15 October 2019
The Registrar
Broadcasting Complaints Commission of South Africa
P O Box 412365
Dear Ms Martin,

In respect of the above-mentioned complaint, we submit an electronic copy of the segment. The SABC has noted the concerns raised by the complainants:

  1. Facts of Faith is a platform for religious and faith communities to have a say in social, political, cultural, sexual and general issues. It affords the SAfm audience the benefit of hearing what faith communities have to say about issues of the day.Every attempt is made to have a fair and balanced representation on a selected topic of the day. SAfm also field calls from listeners to engage guests on the chosen topic but it is not always possible to put everyone on air because the show is generally fast-moving. The discussion often gets very robust to the point of disorder. The presenter plays a very important case of chairing such discussion.
Response – The Islamic Lifestyle Solutions has no vendetta against the show. It must be noted however that point 1 of your response is in clear contradiction of point 2.
This is because statistically, there are more Muslims in South Africa than there are Hebrew Israelites and Rastafarians.
How then is it ‘fair and balanced’ to discuss morality and religion when a major religion (Islām) was ignored by the producers?
  1. On the 6th of October 2019, Facts of Faith presenter hosted a discussion asking, “Whether morality exists largely in a religious society?”The question sought to answer whether or not religiousness has an impact on morality of a society. The producers had decided not to have a Muslim representative on the show because this was not a discussion where they were trying to particularly unpack morality from the Muslim faith. And in this instance, the chosen guests were from the Rastafarian Community, the Hebrew Israelites and Christian Faith. We have previously held discussion that included a Muslim representative.
Response – The matter at hand is not one of regarding the fact that Muslims were excluded from the discussion. The matter is that in point 2, it is stated, “Whether morality exists largely in a religious society?”
Emphasis on the word ‘largely’ will show that the thought process behind the exclusion of Muslims is perplexing in the least, when they are ‘largely’ spread throughout the country, but were in fact ‘largely’ omitted.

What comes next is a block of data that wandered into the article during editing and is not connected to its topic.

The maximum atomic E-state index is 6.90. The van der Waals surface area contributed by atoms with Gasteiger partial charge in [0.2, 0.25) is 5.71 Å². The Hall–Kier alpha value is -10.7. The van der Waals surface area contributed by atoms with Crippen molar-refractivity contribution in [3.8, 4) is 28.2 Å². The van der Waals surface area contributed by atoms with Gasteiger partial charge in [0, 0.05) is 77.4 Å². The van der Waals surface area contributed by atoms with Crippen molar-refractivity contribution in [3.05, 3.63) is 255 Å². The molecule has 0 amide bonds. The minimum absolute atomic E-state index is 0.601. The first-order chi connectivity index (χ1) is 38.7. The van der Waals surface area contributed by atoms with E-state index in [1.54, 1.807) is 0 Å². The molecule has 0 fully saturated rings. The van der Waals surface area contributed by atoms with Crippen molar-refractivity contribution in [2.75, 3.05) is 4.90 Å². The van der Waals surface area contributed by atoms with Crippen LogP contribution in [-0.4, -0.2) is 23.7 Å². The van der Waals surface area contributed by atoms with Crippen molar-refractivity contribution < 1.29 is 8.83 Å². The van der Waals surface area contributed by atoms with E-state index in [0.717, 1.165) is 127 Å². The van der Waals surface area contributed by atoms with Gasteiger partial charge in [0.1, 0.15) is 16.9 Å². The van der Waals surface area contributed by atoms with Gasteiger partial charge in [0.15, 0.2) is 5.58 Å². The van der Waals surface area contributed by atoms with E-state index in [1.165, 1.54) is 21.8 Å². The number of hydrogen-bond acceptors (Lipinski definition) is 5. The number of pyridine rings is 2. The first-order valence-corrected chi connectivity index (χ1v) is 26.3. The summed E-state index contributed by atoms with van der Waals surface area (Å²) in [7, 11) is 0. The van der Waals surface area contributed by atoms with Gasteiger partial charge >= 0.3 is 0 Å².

Furthermore, if this was indeed the reason, as stated “…because this was not a discussion where they were trying to particularly unpack morality from the Muslim faith”, then why was there no clarity from the onset?
Where is the host’s clarification on this matter to the guests? (That Islām and the Islāmic view is not to be brought into the discussion). Surely, a religion which has chapters in its Holy Book (Al-Qur’ān) dedicated to the subject of morality should have been either considered, or its lack of representation from the panel explained?
If not, then the guests ought to have been given the guidelines strictly stating that Islām and its views on morality are not to be brought into the discussion as there were no Muslims on the panel, and that it would be a gross misrepresentation on the part of the religion and its adherents, which was the case in the end.
  1. During the show at a particular time, telephone lines are opened for listeners to partake in the discussion. The complainant was one of the first callers to come through. He was put on hold to go on air. His line dropped off, not because he was cut off, but because it just cut off. Nothing unusual there. Other callers held on and were put on air. The studio is equipped with phone lines for listeners to call in. If all lines are occupied you cannot get through as you line will has to hunt around for the next open line, which may explain why the complainant thought his call was not being picked up. The Muslim Community is entitled to an equitable chance to reply to what was said in the show by Empress Thandi. Plans have been afoot since the Sunday broadcast to do a follow up programme on the same topic.